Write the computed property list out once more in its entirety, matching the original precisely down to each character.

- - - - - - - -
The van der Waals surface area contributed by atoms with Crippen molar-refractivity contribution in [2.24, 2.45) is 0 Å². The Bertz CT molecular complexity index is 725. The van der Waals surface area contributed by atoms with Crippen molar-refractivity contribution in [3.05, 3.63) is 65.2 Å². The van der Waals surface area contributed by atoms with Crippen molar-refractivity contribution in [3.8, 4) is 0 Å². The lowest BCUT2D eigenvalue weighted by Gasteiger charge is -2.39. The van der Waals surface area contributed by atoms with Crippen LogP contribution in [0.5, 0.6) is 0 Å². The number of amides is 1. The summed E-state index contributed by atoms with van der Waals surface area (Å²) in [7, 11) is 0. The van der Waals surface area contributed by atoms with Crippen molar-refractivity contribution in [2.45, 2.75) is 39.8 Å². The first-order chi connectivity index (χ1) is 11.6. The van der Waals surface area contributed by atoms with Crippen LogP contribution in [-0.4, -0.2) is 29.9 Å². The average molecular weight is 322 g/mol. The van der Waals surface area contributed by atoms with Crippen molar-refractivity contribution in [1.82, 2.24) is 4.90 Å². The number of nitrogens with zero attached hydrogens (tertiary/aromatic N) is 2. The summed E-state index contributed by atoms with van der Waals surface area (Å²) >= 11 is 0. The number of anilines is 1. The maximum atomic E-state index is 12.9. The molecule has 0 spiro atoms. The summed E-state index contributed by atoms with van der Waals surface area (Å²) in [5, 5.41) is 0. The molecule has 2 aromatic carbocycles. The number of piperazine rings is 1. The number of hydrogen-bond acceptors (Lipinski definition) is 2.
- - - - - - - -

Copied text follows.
The van der Waals surface area contributed by atoms with Crippen molar-refractivity contribution in [2.24, 2.45) is 0 Å². The Bertz CT molecular complexity index is 725. The van der Waals surface area contributed by atoms with Crippen molar-refractivity contribution in [3.05, 3.63) is 65.2 Å². The van der Waals surface area contributed by atoms with Crippen molar-refractivity contribution in [3.8, 4) is 0 Å². The lowest BCUT2D eigenvalue weighted by Gasteiger charge is -2.39. The van der Waals surface area contributed by atoms with Crippen LogP contribution in [0.5, 0.6) is 0 Å². The number of amides is 1. The summed E-state index contributed by atoms with van der Waals surface area (Å²) in [7, 11) is 0. The van der Waals surface area contributed by atoms with Crippen molar-refractivity contribution in [2.45, 2.75) is 39.8 Å². The first-order chi connectivity index (χ1) is 11.6. The van der Waals surface area contributed by atoms with Crippen LogP contribution in [-0.4, -0.2) is 29.9 Å². The average molecular weight is 322 g/mol. The van der Waals surface area contributed by atoms with Crippen molar-refractivity contribution in [1.82, 2.24) is 4.90 Å². The number of nitrogens with zero attached hydrogens (tertiary/aromatic N) is 2. The summed E-state index contributed by atoms with van der Waals surface area (Å²) >= 11 is 0. The number of anilines is 1. The maximum atomic E-state index is 12.9. The molecule has 0 spiro atoms. The summed E-state index contributed by atoms with van der Waals surface area (Å²) in [5, 5.41) is 0. The molecule has 2 aromatic carbocycles. The number of piperazine rings is 1. The number of hydrogen-bond acceptors (Lipinski definition) is 2.